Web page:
In a surprise move, the Malaysian government asked for an extra RM14.1 billion (S$5.57 billion) to cover unplanned overspending this year, raising concerns over its ability to pare down its national debt, currently at critical levels.
The amount is expected to be used to pay civil servants and for other operating expenses incurred during the elections.
If passed, the Treasury and the Education and Health ministries will receive the bulk of the money.
Deputy Finance Minister Ahmad Maslan on Monday tabled a supplementary bill for the RM14.1 billion, which works out to about 5.6 per cent of the RM251.6 billion Budget approved for this year.
Supplementary bills are typically used to cover unforeseen expenses such as for disaster relief and combating viral outbreaks.
In July, the government received an additional RM13 billion to cover gaps in the 2012 Budget.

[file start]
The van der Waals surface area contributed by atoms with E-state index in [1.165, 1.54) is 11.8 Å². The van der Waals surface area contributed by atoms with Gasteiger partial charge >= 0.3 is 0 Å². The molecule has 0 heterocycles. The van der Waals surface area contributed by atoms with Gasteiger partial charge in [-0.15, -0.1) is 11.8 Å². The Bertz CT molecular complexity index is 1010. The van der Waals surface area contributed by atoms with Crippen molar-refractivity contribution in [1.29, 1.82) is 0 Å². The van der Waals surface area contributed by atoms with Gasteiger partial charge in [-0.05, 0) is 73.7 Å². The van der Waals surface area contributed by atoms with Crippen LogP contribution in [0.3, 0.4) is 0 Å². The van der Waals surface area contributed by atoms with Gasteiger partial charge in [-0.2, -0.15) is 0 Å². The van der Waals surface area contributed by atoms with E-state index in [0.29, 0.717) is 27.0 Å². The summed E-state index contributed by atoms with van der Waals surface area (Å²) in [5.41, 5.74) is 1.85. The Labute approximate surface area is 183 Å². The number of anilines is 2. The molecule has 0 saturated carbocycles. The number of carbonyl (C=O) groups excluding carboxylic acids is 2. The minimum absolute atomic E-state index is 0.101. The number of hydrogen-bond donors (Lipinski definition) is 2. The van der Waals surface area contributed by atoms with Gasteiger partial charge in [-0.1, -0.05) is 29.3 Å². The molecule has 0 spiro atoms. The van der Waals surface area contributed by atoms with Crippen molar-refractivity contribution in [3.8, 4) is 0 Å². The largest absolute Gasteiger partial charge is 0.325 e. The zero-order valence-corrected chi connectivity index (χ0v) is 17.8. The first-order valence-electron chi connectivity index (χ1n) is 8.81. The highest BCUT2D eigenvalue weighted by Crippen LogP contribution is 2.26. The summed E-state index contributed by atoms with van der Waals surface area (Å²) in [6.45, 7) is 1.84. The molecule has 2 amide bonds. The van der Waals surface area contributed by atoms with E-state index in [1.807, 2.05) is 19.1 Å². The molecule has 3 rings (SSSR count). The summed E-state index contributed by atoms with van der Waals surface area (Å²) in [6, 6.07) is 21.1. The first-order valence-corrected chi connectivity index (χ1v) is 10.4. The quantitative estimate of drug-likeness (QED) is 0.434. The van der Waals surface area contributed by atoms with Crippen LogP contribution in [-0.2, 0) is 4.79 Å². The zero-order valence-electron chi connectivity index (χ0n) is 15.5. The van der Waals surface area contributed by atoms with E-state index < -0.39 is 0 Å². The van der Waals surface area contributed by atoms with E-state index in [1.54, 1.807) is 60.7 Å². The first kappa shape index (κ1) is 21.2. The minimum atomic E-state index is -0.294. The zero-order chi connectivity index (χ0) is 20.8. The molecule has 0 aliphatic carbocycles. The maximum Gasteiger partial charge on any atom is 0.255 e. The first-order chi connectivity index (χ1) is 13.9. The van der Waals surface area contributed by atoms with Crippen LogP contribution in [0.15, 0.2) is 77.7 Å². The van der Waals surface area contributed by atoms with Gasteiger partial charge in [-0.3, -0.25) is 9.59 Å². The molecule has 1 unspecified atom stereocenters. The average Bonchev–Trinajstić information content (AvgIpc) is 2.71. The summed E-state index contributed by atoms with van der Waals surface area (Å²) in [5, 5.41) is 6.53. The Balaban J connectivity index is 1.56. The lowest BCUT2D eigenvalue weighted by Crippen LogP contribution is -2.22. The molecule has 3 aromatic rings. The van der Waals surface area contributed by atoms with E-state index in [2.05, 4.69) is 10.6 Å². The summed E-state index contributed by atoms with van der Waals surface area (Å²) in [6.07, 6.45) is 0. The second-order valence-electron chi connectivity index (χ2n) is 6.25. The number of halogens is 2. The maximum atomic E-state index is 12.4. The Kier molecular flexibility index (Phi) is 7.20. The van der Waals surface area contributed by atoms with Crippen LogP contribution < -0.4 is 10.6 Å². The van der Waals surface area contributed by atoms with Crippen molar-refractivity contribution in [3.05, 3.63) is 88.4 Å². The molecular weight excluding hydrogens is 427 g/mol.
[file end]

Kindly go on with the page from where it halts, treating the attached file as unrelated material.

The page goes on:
Economists say that the latest request is worrying at a time when the government is already under severe pressure to reduce its national debt, which is approaching a self-imposed limit of 55 per cent of gross domestic product (GDP).
"This bill is fiscally not prudent and could rattle the market if a deficit of 4 per cent or less is not met this year," warned Dr Yeah Kim Leng, chief economist at RAM ratings company.
Prime Minister Najib Razak has pledged to keep the budget deficit to 4 per cent this year, noting that it was already down to 4.5 per cent last year from 6.7 per cent in 2009.
Dr Yeah said the additional fund request could be partly due to unbudgeted spending, including pre-election handouts like the 1Malaysia People's Assistance Fund, which gave RM500 each to some 4.2 million households with income of less than RM3,000 a month.